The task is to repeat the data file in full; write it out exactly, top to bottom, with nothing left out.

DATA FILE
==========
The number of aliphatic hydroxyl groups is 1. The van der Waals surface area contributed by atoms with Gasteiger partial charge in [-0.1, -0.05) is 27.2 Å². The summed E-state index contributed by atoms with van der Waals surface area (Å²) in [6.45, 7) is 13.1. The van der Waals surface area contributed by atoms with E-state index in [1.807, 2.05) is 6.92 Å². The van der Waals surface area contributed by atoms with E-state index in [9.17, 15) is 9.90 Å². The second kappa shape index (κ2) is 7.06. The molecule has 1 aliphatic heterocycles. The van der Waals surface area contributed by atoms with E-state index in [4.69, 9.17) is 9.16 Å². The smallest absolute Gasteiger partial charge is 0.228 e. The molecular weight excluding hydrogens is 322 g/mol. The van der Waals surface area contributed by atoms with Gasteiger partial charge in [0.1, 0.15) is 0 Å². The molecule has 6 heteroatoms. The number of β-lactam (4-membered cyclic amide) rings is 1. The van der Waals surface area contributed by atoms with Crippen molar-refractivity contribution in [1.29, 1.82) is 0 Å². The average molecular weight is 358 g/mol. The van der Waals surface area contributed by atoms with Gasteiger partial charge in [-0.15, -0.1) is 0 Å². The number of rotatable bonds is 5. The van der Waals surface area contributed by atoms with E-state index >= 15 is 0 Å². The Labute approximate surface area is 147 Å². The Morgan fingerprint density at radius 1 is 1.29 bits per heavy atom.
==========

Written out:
The number of aliphatic hydroxyl groups is 1. The van der Waals surface area contributed by atoms with Gasteiger partial charge in [-0.1, -0.05) is 27.2 Å². The summed E-state index contributed by atoms with van der Waals surface area (Å²) in [6.45, 7) is 13.1. The van der Waals surface area contributed by atoms with E-state index in [1.807, 2.05) is 6.92 Å². The van der Waals surface area contributed by atoms with E-state index in [9.17, 15) is 9.90 Å². The second kappa shape index (κ2) is 7.06. The molecule has 1 aliphatic heterocycles. The van der Waals surface area contributed by atoms with E-state index in [4.69, 9.17) is 9.16 Å². The smallest absolute Gasteiger partial charge is 0.228 e. The molecular weight excluding hydrogens is 322 g/mol. The van der Waals surface area contributed by atoms with Gasteiger partial charge in [0.1, 0.15) is 0 Å². The molecule has 6 heteroatoms. The number of β-lactam (4-membered cyclic amide) rings is 1. The van der Waals surface area contributed by atoms with Crippen molar-refractivity contribution in [1.29, 1.82) is 0 Å². The average molecular weight is 358 g/mol. The van der Waals surface area contributed by atoms with Gasteiger partial charge in [-0.15, -0.1) is 0 Å². The number of rotatable bonds is 5. The van der Waals surface area contributed by atoms with E-state index >= 15 is 0 Å². The Labute approximate surface area is 147 Å². The Morgan fingerprint density at radius 1 is 1.29 bits per heavy atom.